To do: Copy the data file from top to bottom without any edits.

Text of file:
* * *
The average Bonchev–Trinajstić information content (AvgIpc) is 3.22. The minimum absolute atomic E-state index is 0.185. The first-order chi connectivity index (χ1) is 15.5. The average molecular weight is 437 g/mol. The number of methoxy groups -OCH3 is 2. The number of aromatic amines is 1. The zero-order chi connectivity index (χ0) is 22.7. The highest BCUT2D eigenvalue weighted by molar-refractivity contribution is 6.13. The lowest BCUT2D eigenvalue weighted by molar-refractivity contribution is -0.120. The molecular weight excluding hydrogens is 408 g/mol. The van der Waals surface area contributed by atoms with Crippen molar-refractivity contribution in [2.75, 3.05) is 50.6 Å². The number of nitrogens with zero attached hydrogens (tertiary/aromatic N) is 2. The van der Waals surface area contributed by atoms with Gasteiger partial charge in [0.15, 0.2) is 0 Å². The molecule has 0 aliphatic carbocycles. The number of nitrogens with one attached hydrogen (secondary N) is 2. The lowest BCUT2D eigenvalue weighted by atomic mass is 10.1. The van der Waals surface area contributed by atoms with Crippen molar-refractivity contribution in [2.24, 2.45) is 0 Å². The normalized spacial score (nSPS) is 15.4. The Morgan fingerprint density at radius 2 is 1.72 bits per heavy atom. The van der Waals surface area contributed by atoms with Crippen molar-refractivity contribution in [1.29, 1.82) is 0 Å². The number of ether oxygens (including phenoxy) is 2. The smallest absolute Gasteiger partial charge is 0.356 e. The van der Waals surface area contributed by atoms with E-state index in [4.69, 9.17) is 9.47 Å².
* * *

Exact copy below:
The average Bonchev–Trinajstić information content (AvgIpc) is 3.22. The minimum absolute atomic E-state index is 0.185. The first-order chi connectivity index (χ1) is 15.5. The average molecular weight is 437 g/mol. The number of methoxy groups -OCH3 is 2. The number of aromatic amines is 1. The zero-order chi connectivity index (χ0) is 22.7. The highest BCUT2D eigenvalue weighted by molar-refractivity contribution is 6.13. The lowest BCUT2D eigenvalue weighted by molar-refractivity contribution is -0.120. The molecular weight excluding hydrogens is 408 g/mol. The van der Waals surface area contributed by atoms with Crippen molar-refractivity contribution in [2.75, 3.05) is 50.6 Å². The number of nitrogens with zero attached hydrogens (tertiary/aromatic N) is 2. The van der Waals surface area contributed by atoms with Gasteiger partial charge in [0.15, 0.2) is 0 Å². The molecule has 0 aliphatic carbocycles. The number of nitrogens with one attached hydrogen (secondary N) is 2. The lowest BCUT2D eigenvalue weighted by atomic mass is 10.1. The van der Waals surface area contributed by atoms with Crippen molar-refractivity contribution in [2.24, 2.45) is 0 Å². The normalized spacial score (nSPS) is 15.4. The Morgan fingerprint density at radius 2 is 1.72 bits per heavy atom. The van der Waals surface area contributed by atoms with Crippen molar-refractivity contribution in [1.29, 1.82) is 0 Å². The number of ether oxygens (including phenoxy) is 2. The smallest absolute Gasteiger partial charge is 0.356 e. The van der Waals surface area contributed by atoms with E-state index in [4.69, 9.17) is 9.47 Å².